In the Auckland region, the number of dogs in 2019-2020 registration year has gone up from 110,969 in the previous year to 112,530 in 2020 – an increase of 1,561 dogs. This was reflected in most other regions in New Zealand.

Did you know last year (2020) in New Zealand there were over 10,000 new reported dog bite related incidents to ACC. That’s more than 25 a day. More worryingly around one third of those were attacks on children under the age of 12 years old.  Most people would assume that this would be due to children approaching strange dogs, but what’s really disturbing is that over 70 percent of those attacks were from dogs that lived in the family household or were well known to the child.

I recently started a project with Te Totara primary school in Rotouna, North Hamilton to bring awareness to how children can be safe around dogs. 

Although it’s aimed primarily at the students it also targets the parents, as they are the ones best placed to teach their children; whether they have a dog or not. I’m really looking forward to launching this project again after lock-down and making a difference for kids in the Waikato.

On that note I thought I would talk about one thing that I urge all parents to stop telling their children to do. Also remember dogs may feel a little more stressed during and particularly after lock-down so this is an important one as we leave lock-down as well.

Don’t do the HAND SNIFFY TEST!!!

First of all, one thing that dog trainers see all the time and it personally makes me cringe. Is what’s known as the ‘Sniff Test’ . ‘Just put your hand out to the dog and let him sniff you?’ STOP – STOP – STOP. I’ve even heard parents say this to their children and it seems to be a bit of an accepted way to greet a dog. But if you knew anything about dog behaviour, this would be the last thing you’d be recommending your child to do.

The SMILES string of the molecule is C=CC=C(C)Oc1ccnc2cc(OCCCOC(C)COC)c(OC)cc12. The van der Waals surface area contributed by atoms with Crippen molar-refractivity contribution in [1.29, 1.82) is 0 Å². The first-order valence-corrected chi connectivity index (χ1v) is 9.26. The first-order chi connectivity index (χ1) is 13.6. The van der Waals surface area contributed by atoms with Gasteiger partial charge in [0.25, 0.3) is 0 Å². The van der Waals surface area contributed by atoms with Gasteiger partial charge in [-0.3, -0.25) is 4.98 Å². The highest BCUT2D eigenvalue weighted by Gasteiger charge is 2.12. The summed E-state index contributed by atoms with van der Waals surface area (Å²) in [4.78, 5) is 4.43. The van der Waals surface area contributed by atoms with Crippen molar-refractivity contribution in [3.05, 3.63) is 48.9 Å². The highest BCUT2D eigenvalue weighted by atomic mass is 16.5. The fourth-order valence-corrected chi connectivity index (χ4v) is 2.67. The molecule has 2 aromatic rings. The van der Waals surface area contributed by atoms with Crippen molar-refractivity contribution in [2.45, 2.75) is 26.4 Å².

The problem is as you reach out to them you are directing your BODY ENERGY at the dog. You are doing this without their permission and normally without them realising. You are forcing an interaction with the dog whether the dog wants to or not. The dog will probably not have time to asertain if you are a friend or foe and won’t be able to work out its escape route.

Dogs have a very complex greeting ritual so they can gather information about each other, this includes releasing pheromones, eye contact, evaluation of body tension, sniffing glandular areas to name but a few. Building a relationship that can be trusted can take some time. You onlyhave to see two dogs meet in the park to see this.

When we extend our hand out to a dog we bypass all of these processes. This is made even worse if the dog is on a lead as it cannot escape the situation so is forced to deal with it. For the dog it may just be too much, the resulting action might be to snap at your hands. If you are a small child this snap can be quite disastrous. If this happens to a dog on numerous occasions, just think how many times your nervous Cavoodle puppy has had this done to him, the result could be a very anxious and nervous aggressive behavioural issue in the making.